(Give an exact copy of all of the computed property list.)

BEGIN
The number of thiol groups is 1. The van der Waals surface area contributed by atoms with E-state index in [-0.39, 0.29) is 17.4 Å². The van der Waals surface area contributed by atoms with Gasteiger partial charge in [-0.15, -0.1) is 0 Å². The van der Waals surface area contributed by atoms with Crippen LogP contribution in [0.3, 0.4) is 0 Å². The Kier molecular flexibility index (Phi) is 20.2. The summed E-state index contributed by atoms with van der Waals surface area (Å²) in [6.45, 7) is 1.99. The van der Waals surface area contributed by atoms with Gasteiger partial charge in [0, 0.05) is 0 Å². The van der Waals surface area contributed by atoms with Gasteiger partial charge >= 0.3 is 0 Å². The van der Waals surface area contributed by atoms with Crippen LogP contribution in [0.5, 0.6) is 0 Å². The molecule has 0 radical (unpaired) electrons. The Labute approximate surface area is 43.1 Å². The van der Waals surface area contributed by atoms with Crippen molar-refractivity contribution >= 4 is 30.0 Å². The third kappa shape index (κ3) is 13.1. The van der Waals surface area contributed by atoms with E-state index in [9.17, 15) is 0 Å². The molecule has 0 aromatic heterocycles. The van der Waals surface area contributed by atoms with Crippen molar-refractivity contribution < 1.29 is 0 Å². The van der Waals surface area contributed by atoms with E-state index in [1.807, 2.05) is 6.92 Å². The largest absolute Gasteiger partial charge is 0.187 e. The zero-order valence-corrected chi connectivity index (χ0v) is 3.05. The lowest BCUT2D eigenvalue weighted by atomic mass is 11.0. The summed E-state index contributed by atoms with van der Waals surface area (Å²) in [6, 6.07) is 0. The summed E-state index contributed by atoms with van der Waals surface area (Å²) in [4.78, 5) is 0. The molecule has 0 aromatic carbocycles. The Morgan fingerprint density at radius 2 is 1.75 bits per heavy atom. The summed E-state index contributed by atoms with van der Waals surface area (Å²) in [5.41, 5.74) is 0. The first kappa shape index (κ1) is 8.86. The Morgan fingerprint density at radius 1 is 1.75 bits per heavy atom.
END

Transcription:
The number of thiol groups is 1. The van der Waals surface area contributed by atoms with E-state index in [-0.39, 0.29) is 17.4 Å². The van der Waals surface area contributed by atoms with Gasteiger partial charge in [-0.15, -0.1) is 0 Å². The van der Waals surface area contributed by atoms with Crippen LogP contribution in [0.3, 0.4) is 0 Å². The Kier molecular flexibility index (Phi) is 20.2. The summed E-state index contributed by atoms with van der Waals surface area (Å²) in [6.45, 7) is 1.99. The van der Waals surface area contributed by atoms with Gasteiger partial charge in [0, 0.05) is 0 Å². The van der Waals surface area contributed by atoms with Gasteiger partial charge >= 0.3 is 0 Å². The van der Waals surface area contributed by atoms with Crippen LogP contribution in [0.5, 0.6) is 0 Å². The molecule has 0 radical (unpaired) electrons. The Labute approximate surface area is 43.1 Å². The van der Waals surface area contributed by atoms with Crippen molar-refractivity contribution >= 4 is 30.0 Å². The third kappa shape index (κ3) is 13.1. The van der Waals surface area contributed by atoms with E-state index in [9.17, 15) is 0 Å². The molecule has 0 aromatic heterocycles. The van der Waals surface area contributed by atoms with Crippen molar-refractivity contribution < 1.29 is 0 Å². The van der Waals surface area contributed by atoms with E-state index in [1.807, 2.05) is 6.92 Å². The largest absolute Gasteiger partial charge is 0.187 e. The zero-order valence-corrected chi connectivity index (χ0v) is 3.05. The lowest BCUT2D eigenvalue weighted by atomic mass is 11.0. The summed E-state index contributed by atoms with van der Waals surface area (Å²) in [6, 6.07) is 0. The summed E-state index contributed by atoms with van der Waals surface area (Å²) in [4.78, 5) is 0. The molecule has 0 aromatic carbocycles. The Morgan fingerprint density at radius 2 is 1.75 bits per heavy atom. The summed E-state index contributed by atoms with van der Waals surface area (Å²) in [5.41, 5.74) is 0. The first kappa shape index (κ1) is 8.86. The Morgan fingerprint density at radius 1 is 1.75 bits per heavy atom.